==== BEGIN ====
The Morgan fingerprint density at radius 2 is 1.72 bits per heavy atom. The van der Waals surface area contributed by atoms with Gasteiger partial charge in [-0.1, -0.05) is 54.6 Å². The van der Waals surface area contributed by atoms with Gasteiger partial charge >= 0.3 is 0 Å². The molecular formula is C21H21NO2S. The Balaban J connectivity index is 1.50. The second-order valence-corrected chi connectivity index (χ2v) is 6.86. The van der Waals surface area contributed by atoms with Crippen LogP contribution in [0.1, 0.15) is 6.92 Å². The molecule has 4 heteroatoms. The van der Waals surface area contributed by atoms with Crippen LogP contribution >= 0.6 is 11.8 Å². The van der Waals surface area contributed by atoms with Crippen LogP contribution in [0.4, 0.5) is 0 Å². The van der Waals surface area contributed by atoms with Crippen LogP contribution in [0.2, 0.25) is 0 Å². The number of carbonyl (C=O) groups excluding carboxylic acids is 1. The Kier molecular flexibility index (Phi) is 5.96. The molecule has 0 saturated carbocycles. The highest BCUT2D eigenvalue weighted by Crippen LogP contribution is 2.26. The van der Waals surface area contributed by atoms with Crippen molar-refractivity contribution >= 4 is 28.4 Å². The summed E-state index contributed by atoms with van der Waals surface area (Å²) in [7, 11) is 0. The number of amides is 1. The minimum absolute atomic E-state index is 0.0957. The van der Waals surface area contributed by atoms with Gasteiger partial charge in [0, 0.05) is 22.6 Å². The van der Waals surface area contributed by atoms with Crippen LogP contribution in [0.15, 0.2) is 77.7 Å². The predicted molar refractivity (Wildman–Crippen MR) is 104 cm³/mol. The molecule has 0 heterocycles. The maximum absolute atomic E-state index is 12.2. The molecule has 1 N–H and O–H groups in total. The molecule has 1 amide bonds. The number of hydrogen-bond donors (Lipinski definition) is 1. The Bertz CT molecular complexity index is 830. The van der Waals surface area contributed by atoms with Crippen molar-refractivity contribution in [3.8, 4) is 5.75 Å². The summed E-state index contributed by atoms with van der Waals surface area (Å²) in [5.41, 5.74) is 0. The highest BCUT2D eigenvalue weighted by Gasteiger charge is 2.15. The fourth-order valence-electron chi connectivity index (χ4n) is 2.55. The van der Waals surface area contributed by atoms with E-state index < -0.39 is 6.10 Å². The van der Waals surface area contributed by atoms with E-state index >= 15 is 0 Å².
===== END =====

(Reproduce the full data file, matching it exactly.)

The Morgan fingerprint density at radius 2 is 1.72 bits per heavy atom. The van der Waals surface area contributed by atoms with Gasteiger partial charge in [-0.1, -0.05) is 54.6 Å². The van der Waals surface area contributed by atoms with Gasteiger partial charge >= 0.3 is 0 Å². The molecular formula is C21H21NO2S. The Balaban J connectivity index is 1.50. The second-order valence-corrected chi connectivity index (χ2v) is 6.86. The van der Waals surface area contributed by atoms with Crippen LogP contribution in [0.1, 0.15) is 6.92 Å². The molecule has 4 heteroatoms. The van der Waals surface area contributed by atoms with Crippen LogP contribution >= 0.6 is 11.8 Å². The van der Waals surface area contributed by atoms with Crippen LogP contribution in [0.4, 0.5) is 0 Å². The van der Waals surface area contributed by atoms with Crippen LogP contribution in [0.2, 0.25) is 0 Å². The number of carbonyl (C=O) groups excluding carboxylic acids is 1. The Kier molecular flexibility index (Phi) is 5.96. The molecule has 0 saturated carbocycles. The highest BCUT2D eigenvalue weighted by Crippen LogP contribution is 2.26. The van der Waals surface area contributed by atoms with Crippen molar-refractivity contribution >= 4 is 28.4 Å². The summed E-state index contributed by atoms with van der Waals surface area (Å²) in [7, 11) is 0. The number of amides is 1. The minimum absolute atomic E-state index is 0.0957. The van der Waals surface area contributed by atoms with Gasteiger partial charge in [0, 0.05) is 22.6 Å². The van der Waals surface area contributed by atoms with Crippen LogP contribution in [0.15, 0.2) is 77.7 Å². The predicted molar refractivity (Wildman–Crippen MR) is 104 cm³/mol. The molecule has 0 heterocycles. The maximum absolute atomic E-state index is 12.2. The molecule has 1 N–H and O–H groups in total. The molecule has 1 amide bonds. The number of hydrogen-bond donors (Lipinski definition) is 1. The Bertz CT molecular complexity index is 830. The van der Waals surface area contributed by atoms with Crippen molar-refractivity contribution in [3.8, 4) is 5.75 Å². The summed E-state index contributed by atoms with van der Waals surface area (Å²) in [5.41, 5.74) is 0. The highest BCUT2D eigenvalue weighted by Gasteiger charge is 2.15. The fourth-order valence-electron chi connectivity index (χ4n) is 2.55. The van der Waals surface area contributed by atoms with E-state index < -0.39 is 6.10 Å². The van der Waals surface area contributed by atoms with E-state index >= 15 is 0 Å².